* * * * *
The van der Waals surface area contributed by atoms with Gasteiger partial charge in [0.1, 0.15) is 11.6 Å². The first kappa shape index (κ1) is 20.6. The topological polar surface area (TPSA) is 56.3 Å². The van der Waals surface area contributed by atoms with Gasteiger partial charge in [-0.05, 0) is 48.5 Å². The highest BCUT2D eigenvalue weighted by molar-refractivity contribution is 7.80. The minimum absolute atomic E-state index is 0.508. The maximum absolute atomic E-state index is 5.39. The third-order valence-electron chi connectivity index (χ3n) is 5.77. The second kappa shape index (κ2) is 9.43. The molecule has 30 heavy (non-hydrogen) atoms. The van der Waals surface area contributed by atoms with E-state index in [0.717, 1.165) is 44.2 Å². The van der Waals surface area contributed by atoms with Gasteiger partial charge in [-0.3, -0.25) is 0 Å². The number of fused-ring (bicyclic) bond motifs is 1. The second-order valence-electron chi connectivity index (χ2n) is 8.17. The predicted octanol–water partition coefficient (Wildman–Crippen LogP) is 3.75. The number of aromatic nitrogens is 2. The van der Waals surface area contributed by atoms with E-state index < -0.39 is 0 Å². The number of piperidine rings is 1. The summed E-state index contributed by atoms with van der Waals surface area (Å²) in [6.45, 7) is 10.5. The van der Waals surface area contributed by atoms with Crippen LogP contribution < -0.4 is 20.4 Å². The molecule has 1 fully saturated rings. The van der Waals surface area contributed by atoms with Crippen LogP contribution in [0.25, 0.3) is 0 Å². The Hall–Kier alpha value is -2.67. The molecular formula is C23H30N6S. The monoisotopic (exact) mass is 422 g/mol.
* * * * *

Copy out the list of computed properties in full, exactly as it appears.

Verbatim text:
The van der Waals surface area contributed by atoms with Gasteiger partial charge in [0.1, 0.15) is 11.6 Å². The first kappa shape index (κ1) is 20.6. The topological polar surface area (TPSA) is 56.3 Å². The van der Waals surface area contributed by atoms with Gasteiger partial charge in [-0.05, 0) is 48.5 Å². The highest BCUT2D eigenvalue weighted by molar-refractivity contribution is 7.80. The minimum absolute atomic E-state index is 0.508. The maximum absolute atomic E-state index is 5.39. The third-order valence-electron chi connectivity index (χ3n) is 5.77. The second kappa shape index (κ2) is 9.43. The molecule has 30 heavy (non-hydrogen) atoms. The van der Waals surface area contributed by atoms with E-state index in [0.717, 1.165) is 44.2 Å². The van der Waals surface area contributed by atoms with Gasteiger partial charge in [-0.3, -0.25) is 0 Å². The number of fused-ring (bicyclic) bond motifs is 1. The second-order valence-electron chi connectivity index (χ2n) is 8.17. The predicted octanol–water partition coefficient (Wildman–Crippen LogP) is 3.75. The number of aromatic nitrogens is 2. The van der Waals surface area contributed by atoms with E-state index < -0.39 is 0 Å². The number of piperidine rings is 1. The summed E-state index contributed by atoms with van der Waals surface area (Å²) in [6.45, 7) is 10.5. The van der Waals surface area contributed by atoms with Crippen LogP contribution < -0.4 is 20.4 Å². The molecule has 1 fully saturated rings. The van der Waals surface area contributed by atoms with Crippen LogP contribution in [0.25, 0.3) is 0 Å². The Hall–Kier alpha value is -2.67. The molecular formula is C23H30N6S. The monoisotopic (exact) mass is 422 g/mol.